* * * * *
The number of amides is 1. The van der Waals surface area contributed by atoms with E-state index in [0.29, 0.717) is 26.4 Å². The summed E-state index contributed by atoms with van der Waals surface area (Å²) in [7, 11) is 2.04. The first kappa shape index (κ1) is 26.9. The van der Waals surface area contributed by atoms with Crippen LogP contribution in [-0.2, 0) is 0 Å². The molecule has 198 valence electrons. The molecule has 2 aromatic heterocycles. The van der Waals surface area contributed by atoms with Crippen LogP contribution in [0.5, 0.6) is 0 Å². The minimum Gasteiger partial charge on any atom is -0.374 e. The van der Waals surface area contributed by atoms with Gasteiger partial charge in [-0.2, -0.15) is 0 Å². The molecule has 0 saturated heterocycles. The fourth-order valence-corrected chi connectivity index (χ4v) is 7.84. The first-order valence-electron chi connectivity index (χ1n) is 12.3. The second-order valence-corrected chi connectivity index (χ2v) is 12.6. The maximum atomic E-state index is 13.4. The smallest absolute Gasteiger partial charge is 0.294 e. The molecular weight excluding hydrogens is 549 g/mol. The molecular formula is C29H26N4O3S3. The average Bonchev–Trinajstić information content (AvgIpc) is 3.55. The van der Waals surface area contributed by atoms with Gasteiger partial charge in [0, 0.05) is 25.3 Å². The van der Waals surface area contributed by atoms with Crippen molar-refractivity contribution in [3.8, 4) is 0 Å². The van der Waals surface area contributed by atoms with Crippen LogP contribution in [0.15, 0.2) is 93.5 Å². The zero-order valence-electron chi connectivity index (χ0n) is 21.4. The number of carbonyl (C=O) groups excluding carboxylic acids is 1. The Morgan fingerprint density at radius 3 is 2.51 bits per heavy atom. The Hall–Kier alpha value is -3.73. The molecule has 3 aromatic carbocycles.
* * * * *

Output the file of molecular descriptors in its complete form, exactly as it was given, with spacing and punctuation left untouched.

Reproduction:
The number of amides is 1. The van der Waals surface area contributed by atoms with E-state index in [0.29, 0.717) is 26.4 Å². The summed E-state index contributed by atoms with van der Waals surface area (Å²) in [7, 11) is 2.04. The first kappa shape index (κ1) is 26.9. The van der Waals surface area contributed by atoms with Crippen LogP contribution in [-0.2, 0) is 0 Å². The molecule has 198 valence electrons. The molecule has 2 aromatic heterocycles. The van der Waals surface area contributed by atoms with Crippen LogP contribution in [0.5, 0.6) is 0 Å². The minimum Gasteiger partial charge on any atom is -0.374 e. The van der Waals surface area contributed by atoms with Gasteiger partial charge in [-0.2, -0.15) is 0 Å². The molecule has 0 saturated heterocycles. The fourth-order valence-corrected chi connectivity index (χ4v) is 7.84. The first-order valence-electron chi connectivity index (χ1n) is 12.3. The second-order valence-corrected chi connectivity index (χ2v) is 12.6. The maximum atomic E-state index is 13.4. The smallest absolute Gasteiger partial charge is 0.294 e. The molecular weight excluding hydrogens is 549 g/mol. The molecular formula is C29H26N4O3S3. The average Bonchev–Trinajstić information content (AvgIpc) is 3.55. The van der Waals surface area contributed by atoms with Gasteiger partial charge in [0, 0.05) is 25.3 Å². The van der Waals surface area contributed by atoms with Crippen molar-refractivity contribution in [3.8, 4) is 0 Å². The van der Waals surface area contributed by atoms with Crippen LogP contribution in [0.15, 0.2) is 93.5 Å². The zero-order valence-electron chi connectivity index (χ0n) is 21.4. The number of carbonyl (C=O) groups excluding carboxylic acids is 1. The Morgan fingerprint density at radius 3 is 2.51 bits per heavy atom. The Hall–Kier alpha value is -3.73. The molecule has 3 aromatic carbocycles.